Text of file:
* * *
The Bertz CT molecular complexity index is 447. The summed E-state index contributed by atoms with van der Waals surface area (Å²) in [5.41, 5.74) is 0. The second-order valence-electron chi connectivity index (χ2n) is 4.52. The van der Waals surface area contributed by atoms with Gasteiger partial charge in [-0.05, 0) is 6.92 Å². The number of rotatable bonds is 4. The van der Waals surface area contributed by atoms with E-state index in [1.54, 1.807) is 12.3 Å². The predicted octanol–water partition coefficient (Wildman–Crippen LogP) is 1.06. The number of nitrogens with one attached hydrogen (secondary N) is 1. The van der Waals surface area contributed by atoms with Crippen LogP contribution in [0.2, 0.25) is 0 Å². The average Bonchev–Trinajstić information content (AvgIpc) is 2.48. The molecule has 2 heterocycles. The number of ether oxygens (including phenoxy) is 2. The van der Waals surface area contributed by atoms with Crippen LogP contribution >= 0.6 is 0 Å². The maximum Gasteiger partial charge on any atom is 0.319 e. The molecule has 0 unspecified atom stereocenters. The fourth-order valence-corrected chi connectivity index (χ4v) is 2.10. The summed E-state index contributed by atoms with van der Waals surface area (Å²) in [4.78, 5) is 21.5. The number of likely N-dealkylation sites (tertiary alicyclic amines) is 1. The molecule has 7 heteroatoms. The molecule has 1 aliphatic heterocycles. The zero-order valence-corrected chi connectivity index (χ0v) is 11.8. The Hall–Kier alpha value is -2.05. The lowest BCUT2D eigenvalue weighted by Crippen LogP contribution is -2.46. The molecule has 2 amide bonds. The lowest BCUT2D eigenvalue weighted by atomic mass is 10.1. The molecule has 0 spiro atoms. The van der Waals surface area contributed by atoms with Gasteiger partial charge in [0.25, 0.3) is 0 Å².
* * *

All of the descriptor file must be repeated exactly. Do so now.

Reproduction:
The Bertz CT molecular complexity index is 447. The summed E-state index contributed by atoms with van der Waals surface area (Å²) in [5.41, 5.74) is 0. The second-order valence-electron chi connectivity index (χ2n) is 4.52. The van der Waals surface area contributed by atoms with Gasteiger partial charge in [-0.05, 0) is 6.92 Å². The number of rotatable bonds is 4. The van der Waals surface area contributed by atoms with E-state index in [1.54, 1.807) is 12.3 Å². The predicted octanol–water partition coefficient (Wildman–Crippen LogP) is 1.06. The number of nitrogens with one attached hydrogen (secondary N) is 1. The van der Waals surface area contributed by atoms with Crippen LogP contribution in [0.2, 0.25) is 0 Å². The average Bonchev–Trinajstić information content (AvgIpc) is 2.48. The molecule has 2 heterocycles. The number of ether oxygens (including phenoxy) is 2. The van der Waals surface area contributed by atoms with Crippen LogP contribution >= 0.6 is 0 Å². The maximum Gasteiger partial charge on any atom is 0.319 e. The molecule has 0 unspecified atom stereocenters. The fourth-order valence-corrected chi connectivity index (χ4v) is 2.10. The summed E-state index contributed by atoms with van der Waals surface area (Å²) in [4.78, 5) is 21.5. The number of likely N-dealkylation sites (tertiary alicyclic amines) is 1. The molecule has 7 heteroatoms. The molecule has 1 aliphatic heterocycles. The zero-order valence-corrected chi connectivity index (χ0v) is 11.8. The Hall–Kier alpha value is -2.05. The lowest BCUT2D eigenvalue weighted by Crippen LogP contribution is -2.46. The molecule has 2 amide bonds. The lowest BCUT2D eigenvalue weighted by atomic mass is 10.1. The molecule has 0 spiro atoms. The van der Waals surface area contributed by atoms with Gasteiger partial charge in [0.25, 0.3) is 0 Å².